4 Months To Master Gum-Paste Flowers!!!

Decorating By sammyj Updated 11 May 2012 , 6:43pm by jgifford

sammyj Posted 4 May 2012 , 3:57am
post #1 of 9

I have 4 months to master the art of making gum paste cymbidium orchids and freesias and I have NEVER made a gum paste flower before. Where do I start? Any suggestions on what type of flower is the 'easiest' so I can get practicing to get a 'feel' for making flowers? I've investigated and it looks like my best coloring bet for realistic purposes is petal dust but I've never used it before, any tips and tricks for this extremely scared but determined woman????

Honestly, how hard are orchids? And I cant seem to be able to source a freesia mold anywhere so it looks like ill be hand making and veining them ( icon_confused.gif oh good lord!...) has anyone attempted freesias before?

8 replies
FromScratchSF Posted 4 May 2012 , 5:43am
post #2 of 9

Did you promise a cake for someone with them on it?

Making sugar flowers is an art - I figure a lot of stuff out by myself but I took a sugar flower class because they are HARD unless you get some basics down. I suggest taking a class - any class, to learn how to make at least one flower, even if it isn't the flower you need. It will at least teach you how to break down a real flower and translate it to sugar, teach you how to work with paste, vein, wire, dry, assemble and dust.

Petal dust is preferred for botanically correct, realistic flowers. Petal dust has no shimmer, sparkle, or glitter in it.

No freesia molds/cutters, The method I know is a mix of stuff that I can't share icon_biggrin.gif No help, I know, but I use Petalsweet method, which I can't share because that woold be taking food out of Jacqueline's tummy.

If all else fails, you can always just buy pre-made ones (both orchids and freesias).

Good luck!.

Chellescakes Posted 4 May 2012 , 12:07pm
post #3 of 9

Okay , orchids are pretty easy , I make and wire each petal individually with them and always make spares incase I have a breakage.

Freesias , are one of the first flowers I teach my students when starting sugar flowers. They usually manage to get the hang of them pretty quickly . You don't need a veiner or mould for them and they are not a heavily veined flower.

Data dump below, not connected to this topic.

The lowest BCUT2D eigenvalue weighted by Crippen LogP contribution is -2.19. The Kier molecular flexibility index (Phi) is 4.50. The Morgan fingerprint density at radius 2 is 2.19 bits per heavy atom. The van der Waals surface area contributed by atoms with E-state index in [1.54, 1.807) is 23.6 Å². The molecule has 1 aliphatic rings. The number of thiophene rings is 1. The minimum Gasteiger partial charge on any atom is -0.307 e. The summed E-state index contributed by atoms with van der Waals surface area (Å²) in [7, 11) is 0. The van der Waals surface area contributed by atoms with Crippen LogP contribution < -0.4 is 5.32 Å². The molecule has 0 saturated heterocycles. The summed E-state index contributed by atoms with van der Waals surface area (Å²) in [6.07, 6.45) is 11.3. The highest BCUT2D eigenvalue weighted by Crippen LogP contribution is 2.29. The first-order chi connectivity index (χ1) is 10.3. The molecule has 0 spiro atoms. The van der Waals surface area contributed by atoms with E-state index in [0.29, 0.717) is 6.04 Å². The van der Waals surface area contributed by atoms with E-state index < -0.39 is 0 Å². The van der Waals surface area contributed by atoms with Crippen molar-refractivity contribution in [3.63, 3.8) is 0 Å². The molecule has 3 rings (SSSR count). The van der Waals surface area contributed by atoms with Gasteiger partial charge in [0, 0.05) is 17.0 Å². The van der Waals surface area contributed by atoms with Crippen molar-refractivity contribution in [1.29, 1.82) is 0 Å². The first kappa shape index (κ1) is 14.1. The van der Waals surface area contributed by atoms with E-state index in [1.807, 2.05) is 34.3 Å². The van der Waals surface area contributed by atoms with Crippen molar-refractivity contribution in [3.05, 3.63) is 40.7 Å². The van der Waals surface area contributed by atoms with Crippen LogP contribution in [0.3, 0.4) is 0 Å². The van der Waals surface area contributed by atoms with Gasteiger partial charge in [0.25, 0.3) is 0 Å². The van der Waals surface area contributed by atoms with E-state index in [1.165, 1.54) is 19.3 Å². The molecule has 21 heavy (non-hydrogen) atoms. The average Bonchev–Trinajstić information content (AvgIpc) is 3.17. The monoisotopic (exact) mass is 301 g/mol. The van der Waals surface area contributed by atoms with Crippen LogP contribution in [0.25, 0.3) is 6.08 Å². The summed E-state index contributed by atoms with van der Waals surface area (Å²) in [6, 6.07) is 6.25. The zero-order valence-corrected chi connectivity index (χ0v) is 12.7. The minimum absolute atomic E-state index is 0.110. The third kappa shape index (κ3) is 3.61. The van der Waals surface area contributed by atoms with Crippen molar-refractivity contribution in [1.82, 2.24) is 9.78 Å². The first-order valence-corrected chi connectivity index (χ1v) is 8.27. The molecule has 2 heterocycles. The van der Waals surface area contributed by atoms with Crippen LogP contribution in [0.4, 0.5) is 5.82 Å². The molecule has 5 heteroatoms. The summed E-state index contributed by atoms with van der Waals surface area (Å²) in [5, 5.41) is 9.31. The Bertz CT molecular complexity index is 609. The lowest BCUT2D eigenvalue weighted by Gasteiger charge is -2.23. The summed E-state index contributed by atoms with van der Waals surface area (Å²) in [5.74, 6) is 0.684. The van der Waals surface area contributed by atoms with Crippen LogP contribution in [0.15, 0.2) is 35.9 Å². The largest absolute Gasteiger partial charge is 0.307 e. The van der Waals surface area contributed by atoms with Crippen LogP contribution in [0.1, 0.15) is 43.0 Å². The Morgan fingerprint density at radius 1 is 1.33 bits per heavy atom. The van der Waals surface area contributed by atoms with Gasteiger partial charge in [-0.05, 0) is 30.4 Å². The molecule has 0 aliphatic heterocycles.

Can you find an instructor in your area , it would probably only take you one to two lessons to learn both of those flowers. Then all there is to do is practice them.

Petal dust is the best way for colouring orchids. I always mix my dusts with some cornflower it help them to go on a little easier. I them set the colour by steaming.

missy2008 Posted 4 May 2012 , 3:01pm
post #4 of 9

Oh my!!! You are in for a steep learning curve!! If you are looking for 'botanical correct' flowers, you need to figure out the cutter and veiner mat for each flower. I use petal dust to color my flowers and then steam them to set the color. (books and classes will help you choose which to use)
Think about how you are displaying the flowers on the cake. All exposed wire will need to be covered and it looks like you have some 'branchy' type flowers too.
The one thing you have to remember....sugar flowers are not quick! for example, it takes me 1 hour to make 5 gumpaste roses and that is before I color them! the wireing, cutting, hand shaping, layering, attaching, coloring, bundling into final shape...it all takes time!!
gumpaste is not scary to work with. key issue is to keep the gumpaste covered as it will dry out quickly. you have to focus and work with gumpaste quickly-cut, vein, wire, shape and then set aside to dry.
you can do this, but it will take some time to practice and investment of supplies.

michelevarin Posted 4 May 2012 , 4:02pm
post #5 of 9

I was in the same predicament when I offered to make my stepson's wedding cake last year. I found an absolutely wonderful set of DVD's by Scott Clarke Woolley at http://www.cakesbydesign.cc/